• Fictionwise: 2. A Bujold-Vorkosigan novella and a Vachss novel. I had to download the second one from a pirate site after several hours against DRM.
  • Amazon: 2. One of them, I got the epub file from the writer after checking my transaction. The other one is pretty much lost, a technical book (Hennesy/Patterson's "Quantitative") that's suffered about the same fate as Vachss, downloaded from a university's FTP site. Oh, piracy! Oh, woe! Oh, toe!
  • Writer's sites and small enterprise/coop publishers: unknown. Things by Barnes, Konrath, Stackpole, Howey, Rusch, and many others.

Why don't I use amazon?

Have you tried to use it on Linux? With emulation? Or with your library manager of choice? Or to back your files up? Is it doable? Sure. As it looks now, the best way to buy from amazon, for me, is to follow the Vachss' system above. And that doesn't include the unpredictability of their final price. I've had anything from 0% to over-20% (well over, not Spain's current 21% VAT for ebooks) surcharge. And anything means things below 1%, odd non-VAT percentages, etc. From the US shop, in dollars, the same afternoon. Amazon's customer support keeps hiding its head in the ground when I try to contact them and posting a formula answer.

Then comes Hugh Howey and posts this. Well, according to his own parameters, I'd think, Amazon ebook sales are unsatisfactory. Also, his post annoys me on three other levels: one is that my value as a customer is nil (it happens when you don't buy half a store by yourself; doesn't mean I have to enjoy being reminded), the other is that Amazon just managed to know about the performance of other selling sites (on one hand, they can do what Howey and Data Guy do themselves and compare their data with, say, Kobo; on the other, the answer of writers to their trial offer is an important dataset with several linked data they already knew). And the last is that it's not binary, people!

You don't have to go all-in or all-out. You can, for example, publish your first in a series universally, then the rest only at amazon. Or do 90-15-90 day Select-Wide-Select cycles. Or think in other terms besides amazon vs. Kobo/B&N/Apple. Use Amazon as an advertisement platform, people! "We're already doing that"? Hm... is there a link to your site in your amazon profile? Do you even actually sell through your site or a closer affiliate than Amazon? Because KDP only takes 30%... but that's still something that can be beaten.

I don't pretend to wave a hand and make everything right. I've seen Disney's Fantasia. But I'm starting to get the feeling that with all the ruckus of legacy vs. amazon and self-pub, writers are starting to forget... readers. And grays.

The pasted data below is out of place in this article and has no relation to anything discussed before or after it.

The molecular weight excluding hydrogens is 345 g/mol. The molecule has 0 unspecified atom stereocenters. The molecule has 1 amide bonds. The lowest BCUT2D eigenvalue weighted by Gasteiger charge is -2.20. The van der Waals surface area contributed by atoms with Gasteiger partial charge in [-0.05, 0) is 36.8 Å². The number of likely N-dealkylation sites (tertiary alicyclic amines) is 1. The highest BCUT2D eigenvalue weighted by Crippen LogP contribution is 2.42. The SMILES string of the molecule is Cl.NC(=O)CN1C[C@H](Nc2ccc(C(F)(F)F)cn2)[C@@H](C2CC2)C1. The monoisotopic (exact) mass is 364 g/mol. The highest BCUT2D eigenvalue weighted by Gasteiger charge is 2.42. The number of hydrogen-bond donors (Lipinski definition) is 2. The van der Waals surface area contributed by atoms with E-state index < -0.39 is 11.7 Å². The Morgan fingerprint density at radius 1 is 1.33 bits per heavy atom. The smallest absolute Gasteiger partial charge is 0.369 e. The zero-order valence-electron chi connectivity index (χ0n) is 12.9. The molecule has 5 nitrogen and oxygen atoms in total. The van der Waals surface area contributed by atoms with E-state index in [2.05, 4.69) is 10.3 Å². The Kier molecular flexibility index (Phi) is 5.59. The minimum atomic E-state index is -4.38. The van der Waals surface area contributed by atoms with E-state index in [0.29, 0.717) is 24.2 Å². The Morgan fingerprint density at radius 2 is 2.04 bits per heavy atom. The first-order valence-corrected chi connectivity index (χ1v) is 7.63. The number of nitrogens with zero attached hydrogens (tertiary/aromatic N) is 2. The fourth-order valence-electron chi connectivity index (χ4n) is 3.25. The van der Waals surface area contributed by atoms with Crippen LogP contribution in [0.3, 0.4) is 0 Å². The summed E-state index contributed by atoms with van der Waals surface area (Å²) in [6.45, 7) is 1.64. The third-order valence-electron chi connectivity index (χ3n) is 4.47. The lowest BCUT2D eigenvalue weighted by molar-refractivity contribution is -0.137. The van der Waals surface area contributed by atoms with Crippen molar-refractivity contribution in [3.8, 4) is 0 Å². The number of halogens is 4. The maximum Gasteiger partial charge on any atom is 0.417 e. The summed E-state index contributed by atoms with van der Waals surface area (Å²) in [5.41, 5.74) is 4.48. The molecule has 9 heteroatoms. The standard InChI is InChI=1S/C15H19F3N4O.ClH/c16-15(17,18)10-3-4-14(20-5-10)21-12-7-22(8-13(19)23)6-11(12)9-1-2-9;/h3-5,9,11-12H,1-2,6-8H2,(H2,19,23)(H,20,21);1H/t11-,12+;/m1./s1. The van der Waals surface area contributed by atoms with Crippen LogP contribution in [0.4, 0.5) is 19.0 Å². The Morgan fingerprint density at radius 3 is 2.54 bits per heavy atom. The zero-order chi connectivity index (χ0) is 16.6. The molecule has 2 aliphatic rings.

Take care.

[*] Three faults of Amazon-US, from my POV as a non-US resident. Customer support is rote, when it is. Packaging has gone down the drain these last 3 years or so (to the point I no longer ship Am-US books here --I must have several pictures of a 10-item order package litterally hanging together by a single thread; they didn't answer-- and I try to manage through Amazon-Overseas, usually UK... with its substitute quirks). And Ebooks. Yes, I know that's supposed to be their forte. I also have the feeling they used to be much better in responsiveness and packaging, but I didn't keep hard data back then; I know when I complained about books and packaging, they reshipped them for free. From the US.

martes, 16 de septiembre de 2014

A single paragraph

Amazon has every right to refuse to sell consumer goods in response to a pricing disagreement with a wholesaler.

Authors United Open Letter to Amazon's board

But, of course, for books. Because, again, the wannabe pseudopoet waking me up early in the weekend is more worthy of respect than a retired iron foundry hand. Or a musician. Or a painter.

Author's United last salvo is a Child's firework gone dud. At best. Even considering that US law is, as seen from here, pretty lenient about public disclosure of private data.

And AU keeps insisting that they're THE main product Hachette sells. Meanwhile, they keep insisting that Traditional Publishing (imagine, since I couldn't find it, the bagpipe entrance in 'Dead Poet's Society': Tradition! Excellence!) can do all those other things. You know, all those things that make up for that 85% of income: covers and packaging, editing, manufacturing (aka. printing and binding), distribution...

Things that, by and large, legacy publishing fails to do properly and that, by and large, are exactly the same than for razor blades or shoes.